Pronovost: I think there ought to be an agency that develops outcomes measures and makes them public. The state-of-the-art of outcome measures is woefully inadequate; most of them are misguided and they are going to misinform the public. That is not a limit of science but a limit of our investment. We have put no money into measurement development. The National Quality Forum (NQF) validates measures but they have little money to develop new measures. The National Committee for Quality Assurance (NCQA) also has measures, and both organizations have helped improved quality and advance measurement. Yet I think we need an organization similar to the U.S. Securities and Exchange Commission that is solely responsible for measuring outcomes. The private sector sets the rules, has accountability, publicly reports outcomes, and encourages private sector analysis. I think NCQA and/or NQF can be that private sector entity, yet I think it needs to be housed in a federal agency with accountability.
QM: How much money would be required?
Pronovost: I would like to see a rough number of $50 million to $100 million in a pool right off the bat to coordinate the development of these measures. I can see the process of developing measures could be standardized. Obviously the content will vary. I think there is a way to finance it as part of the $19 billion in federal stimulus money committed to the implementation of electronic health records.
QM: What is your opinion of the regulatory agencies, especially at the state level? Are they effective and how does their role need to change?
Pronovost: Regulation is needed in our society because there are some health care organizations that go awry. We need wise regulation to ensure markets compete on truth. Because regulation focuses on finding the bad apple, it is only going to assure the minimum level of quality. Alone it will never produce the high level of quality that the U.S. public wants and deserves. . We need regulation, yet we need more.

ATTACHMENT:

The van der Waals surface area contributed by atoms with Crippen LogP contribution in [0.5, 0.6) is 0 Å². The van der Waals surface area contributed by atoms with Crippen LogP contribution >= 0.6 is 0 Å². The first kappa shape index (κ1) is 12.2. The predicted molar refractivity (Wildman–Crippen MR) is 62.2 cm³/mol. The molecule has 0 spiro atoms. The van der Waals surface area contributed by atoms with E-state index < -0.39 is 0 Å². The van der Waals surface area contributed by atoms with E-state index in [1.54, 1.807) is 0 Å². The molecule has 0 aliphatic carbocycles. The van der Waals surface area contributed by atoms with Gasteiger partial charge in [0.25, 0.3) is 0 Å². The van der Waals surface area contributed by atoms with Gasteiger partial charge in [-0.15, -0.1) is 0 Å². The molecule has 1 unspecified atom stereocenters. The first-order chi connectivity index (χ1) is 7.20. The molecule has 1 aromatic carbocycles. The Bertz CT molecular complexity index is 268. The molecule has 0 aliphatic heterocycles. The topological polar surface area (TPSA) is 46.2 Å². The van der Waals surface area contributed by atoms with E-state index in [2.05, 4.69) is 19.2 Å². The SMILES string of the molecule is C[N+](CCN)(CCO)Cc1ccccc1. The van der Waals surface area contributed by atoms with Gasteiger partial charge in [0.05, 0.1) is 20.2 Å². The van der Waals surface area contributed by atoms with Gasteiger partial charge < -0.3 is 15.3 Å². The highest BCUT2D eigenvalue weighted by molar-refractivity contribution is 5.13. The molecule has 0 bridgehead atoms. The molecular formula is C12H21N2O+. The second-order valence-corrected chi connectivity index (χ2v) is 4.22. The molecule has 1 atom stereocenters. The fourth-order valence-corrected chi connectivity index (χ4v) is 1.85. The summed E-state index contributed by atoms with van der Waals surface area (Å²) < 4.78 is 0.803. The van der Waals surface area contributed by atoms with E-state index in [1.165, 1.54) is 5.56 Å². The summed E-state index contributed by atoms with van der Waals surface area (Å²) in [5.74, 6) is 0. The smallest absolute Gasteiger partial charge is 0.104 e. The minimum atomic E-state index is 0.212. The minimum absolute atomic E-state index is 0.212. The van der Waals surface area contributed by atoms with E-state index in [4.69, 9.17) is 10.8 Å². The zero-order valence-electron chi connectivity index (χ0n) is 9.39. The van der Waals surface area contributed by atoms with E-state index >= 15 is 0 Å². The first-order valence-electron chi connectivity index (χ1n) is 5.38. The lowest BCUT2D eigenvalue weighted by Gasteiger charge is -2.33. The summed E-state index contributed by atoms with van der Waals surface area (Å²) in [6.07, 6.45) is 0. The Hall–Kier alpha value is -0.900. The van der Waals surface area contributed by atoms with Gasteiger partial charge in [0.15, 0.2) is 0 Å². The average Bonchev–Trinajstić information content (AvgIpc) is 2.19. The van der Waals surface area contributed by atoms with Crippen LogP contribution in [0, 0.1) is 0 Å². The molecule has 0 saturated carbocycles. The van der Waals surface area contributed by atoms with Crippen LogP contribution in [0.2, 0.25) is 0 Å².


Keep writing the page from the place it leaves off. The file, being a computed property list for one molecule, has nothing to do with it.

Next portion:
QM: What about public reporting?
Pronovost: My fear is that the politics of demanding transparency has exceeded our investment in the science of measurement. We are putting data out there now that isn't very informative. Clinicians are, I believe, justifiably pushing back because they are concerned about the accuracy of the data. For many measures we do not know how accurately they can be calibrated or to what extent they measure what can be prevented. Meanwhile, the insurers and the public are pushing back saying, "We want information." What I don't see is leadership that can bridge this divide by saying, in a sense, "You are both right." The consumer should have information—I think any thoughtful clinician or health care organization agrees with that. But consumers also should have truthful information. How are we going to get accurate information except through an investment in the science? I haven't seen a plan to accomplish this in health reform. I believe an agency, operating in much the same way the U.S. Securities and Exchange Commission does, can make it happen.
 R. M. Wachter, Patient Safety at Ten: Unmistakable Progress, Troubling Gaps, Health Affairs, January 2010 29(1):165–73.
 L.A. Mermel, Prevention of Intravascular Catheter-Related Infections, Annals of Internal Medicine, March 2000 132(5):391–402; N. P. O'Grady, M. Alexander, E. Patchen Dellinger et al., Guidelines for the Prevention of Intravascular Catheter-Related Infections, Morbidity and Mortality Weekly Report, August 2002 51(RR10):1–26.The five evidence-based recommendations include hand washing, use of full barrier precautions, cleaning the skin with chlorhexidine, and avoiding the femoral site when possible. The fifth recommendation is to remove unnecessary catheters.
 P. J. Pronovost, G. A. Goeschel, E. Colantuoni et al., Sustaining Reductions in Catheter Related Bloodstream Infections in Michigan Intensive Care Units: Observational Study, British Medical Journal, February 4, 2010.